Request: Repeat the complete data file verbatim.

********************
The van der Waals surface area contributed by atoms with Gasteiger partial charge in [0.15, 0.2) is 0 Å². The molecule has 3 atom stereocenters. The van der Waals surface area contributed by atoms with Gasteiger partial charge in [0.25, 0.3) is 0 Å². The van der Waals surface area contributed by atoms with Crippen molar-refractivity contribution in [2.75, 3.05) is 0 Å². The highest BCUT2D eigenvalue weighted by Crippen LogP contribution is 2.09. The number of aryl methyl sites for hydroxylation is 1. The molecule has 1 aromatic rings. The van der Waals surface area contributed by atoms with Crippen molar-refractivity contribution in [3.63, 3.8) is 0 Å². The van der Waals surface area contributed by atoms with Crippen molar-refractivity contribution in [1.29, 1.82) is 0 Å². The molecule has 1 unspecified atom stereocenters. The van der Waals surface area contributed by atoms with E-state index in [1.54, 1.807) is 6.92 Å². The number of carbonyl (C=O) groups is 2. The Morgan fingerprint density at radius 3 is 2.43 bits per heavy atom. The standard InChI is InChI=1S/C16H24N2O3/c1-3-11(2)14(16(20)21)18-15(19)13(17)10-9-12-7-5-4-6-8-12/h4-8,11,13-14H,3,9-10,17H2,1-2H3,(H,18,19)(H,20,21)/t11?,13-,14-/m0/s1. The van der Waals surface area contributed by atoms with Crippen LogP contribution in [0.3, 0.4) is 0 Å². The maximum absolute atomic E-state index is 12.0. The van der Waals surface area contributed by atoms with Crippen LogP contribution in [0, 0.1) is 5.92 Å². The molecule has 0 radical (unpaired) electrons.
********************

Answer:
The van der Waals surface area contributed by atoms with Gasteiger partial charge in [0.15, 0.2) is 0 Å². The molecule has 3 atom stereocenters. The van der Waals surface area contributed by atoms with Gasteiger partial charge in [0.25, 0.3) is 0 Å². The van der Waals surface area contributed by atoms with Crippen molar-refractivity contribution in [2.75, 3.05) is 0 Å². The highest BCUT2D eigenvalue weighted by Crippen LogP contribution is 2.09. The number of aryl methyl sites for hydroxylation is 1. The molecule has 1 aromatic rings. The van der Waals surface area contributed by atoms with Crippen molar-refractivity contribution in [3.63, 3.8) is 0 Å². The van der Waals surface area contributed by atoms with Crippen molar-refractivity contribution in [1.29, 1.82) is 0 Å². The molecule has 1 unspecified atom stereocenters. The van der Waals surface area contributed by atoms with E-state index in [1.54, 1.807) is 6.92 Å². The number of carbonyl (C=O) groups is 2. The Morgan fingerprint density at radius 3 is 2.43 bits per heavy atom. The standard InChI is InChI=1S/C16H24N2O3/c1-3-11(2)14(16(20)21)18-15(19)13(17)10-9-12-7-5-4-6-8-12/h4-8,11,13-14H,3,9-10,17H2,1-2H3,(H,18,19)(H,20,21)/t11?,13-,14-/m0/s1. The van der Waals surface area contributed by atoms with Crippen LogP contribution in [0.3, 0.4) is 0 Å². The maximum absolute atomic E-state index is 12.0. The van der Waals surface area contributed by atoms with Crippen LogP contribution in [0, 0.1) is 5.92 Å². The molecule has 0 radical (unpaired) electrons.